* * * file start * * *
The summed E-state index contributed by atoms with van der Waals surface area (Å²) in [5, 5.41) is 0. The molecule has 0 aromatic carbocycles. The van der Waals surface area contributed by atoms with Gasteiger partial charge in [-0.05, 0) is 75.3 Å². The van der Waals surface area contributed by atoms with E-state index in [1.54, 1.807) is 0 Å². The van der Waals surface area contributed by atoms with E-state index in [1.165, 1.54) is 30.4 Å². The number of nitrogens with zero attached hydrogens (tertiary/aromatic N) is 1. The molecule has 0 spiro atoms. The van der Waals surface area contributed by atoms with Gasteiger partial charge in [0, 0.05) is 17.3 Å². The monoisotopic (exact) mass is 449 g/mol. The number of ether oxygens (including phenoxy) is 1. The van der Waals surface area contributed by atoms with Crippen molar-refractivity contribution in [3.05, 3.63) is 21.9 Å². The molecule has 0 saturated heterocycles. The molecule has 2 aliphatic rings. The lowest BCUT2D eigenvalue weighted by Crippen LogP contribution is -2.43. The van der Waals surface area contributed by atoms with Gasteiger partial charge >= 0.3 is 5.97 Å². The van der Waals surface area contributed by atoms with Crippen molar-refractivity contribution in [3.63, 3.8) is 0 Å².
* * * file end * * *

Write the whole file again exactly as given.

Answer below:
The summed E-state index contributed by atoms with van der Waals surface area (Å²) in [5, 5.41) is 0. The molecule has 0 aromatic carbocycles. The van der Waals surface area contributed by atoms with Gasteiger partial charge in [-0.05, 0) is 75.3 Å². The van der Waals surface area contributed by atoms with E-state index in [1.54, 1.807) is 0 Å². The van der Waals surface area contributed by atoms with E-state index in [1.165, 1.54) is 30.4 Å². The number of nitrogens with zero attached hydrogens (tertiary/aromatic N) is 1. The molecule has 0 spiro atoms. The van der Waals surface area contributed by atoms with Gasteiger partial charge in [0, 0.05) is 17.3 Å². The monoisotopic (exact) mass is 449 g/mol. The number of ether oxygens (including phenoxy) is 1. The van der Waals surface area contributed by atoms with Crippen molar-refractivity contribution in [3.05, 3.63) is 21.9 Å². The molecule has 0 saturated heterocycles. The molecule has 2 aliphatic rings. The lowest BCUT2D eigenvalue weighted by Crippen LogP contribution is -2.43. The van der Waals surface area contributed by atoms with Gasteiger partial charge >= 0.3 is 5.97 Å². The van der Waals surface area contributed by atoms with Crippen molar-refractivity contribution in [3.63, 3.8) is 0 Å².